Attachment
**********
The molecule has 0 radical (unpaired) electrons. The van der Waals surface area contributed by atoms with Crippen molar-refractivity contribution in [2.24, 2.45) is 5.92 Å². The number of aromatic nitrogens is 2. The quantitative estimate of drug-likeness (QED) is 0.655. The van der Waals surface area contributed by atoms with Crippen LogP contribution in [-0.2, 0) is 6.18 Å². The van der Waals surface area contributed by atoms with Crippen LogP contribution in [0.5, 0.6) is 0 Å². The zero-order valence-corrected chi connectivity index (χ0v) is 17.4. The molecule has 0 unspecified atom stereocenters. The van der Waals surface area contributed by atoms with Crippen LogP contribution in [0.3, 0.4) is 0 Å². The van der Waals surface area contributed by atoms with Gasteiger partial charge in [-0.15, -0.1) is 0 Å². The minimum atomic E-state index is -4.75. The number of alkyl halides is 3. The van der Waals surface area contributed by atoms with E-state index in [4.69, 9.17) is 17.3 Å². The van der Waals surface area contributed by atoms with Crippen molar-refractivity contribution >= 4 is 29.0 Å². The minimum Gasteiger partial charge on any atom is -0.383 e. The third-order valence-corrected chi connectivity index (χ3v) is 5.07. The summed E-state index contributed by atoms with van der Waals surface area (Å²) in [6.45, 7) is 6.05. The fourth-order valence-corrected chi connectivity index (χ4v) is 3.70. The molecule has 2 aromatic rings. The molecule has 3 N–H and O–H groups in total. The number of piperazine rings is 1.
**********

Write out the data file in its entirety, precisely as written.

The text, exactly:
The molecule has 0 radical (unpaired) electrons. The van der Waals surface area contributed by atoms with Crippen molar-refractivity contribution in [2.24, 2.45) is 5.92 Å². The number of aromatic nitrogens is 2. The quantitative estimate of drug-likeness (QED) is 0.655. The van der Waals surface area contributed by atoms with Crippen LogP contribution in [-0.2, 0) is 6.18 Å². The van der Waals surface area contributed by atoms with Crippen LogP contribution in [0.5, 0.6) is 0 Å². The zero-order valence-corrected chi connectivity index (χ0v) is 17.4. The molecule has 0 unspecified atom stereocenters. The van der Waals surface area contributed by atoms with Crippen LogP contribution in [0.3, 0.4) is 0 Å². The van der Waals surface area contributed by atoms with Gasteiger partial charge in [-0.15, -0.1) is 0 Å². The minimum atomic E-state index is -4.75. The number of alkyl halides is 3. The van der Waals surface area contributed by atoms with E-state index in [4.69, 9.17) is 17.3 Å². The van der Waals surface area contributed by atoms with Crippen molar-refractivity contribution >= 4 is 29.0 Å². The minimum Gasteiger partial charge on any atom is -0.383 e. The third-order valence-corrected chi connectivity index (χ3v) is 5.07. The summed E-state index contributed by atoms with van der Waals surface area (Å²) in [6.45, 7) is 6.05. The fourth-order valence-corrected chi connectivity index (χ4v) is 3.70. The molecule has 2 aromatic rings. The molecule has 3 N–H and O–H groups in total. The number of piperazine rings is 1.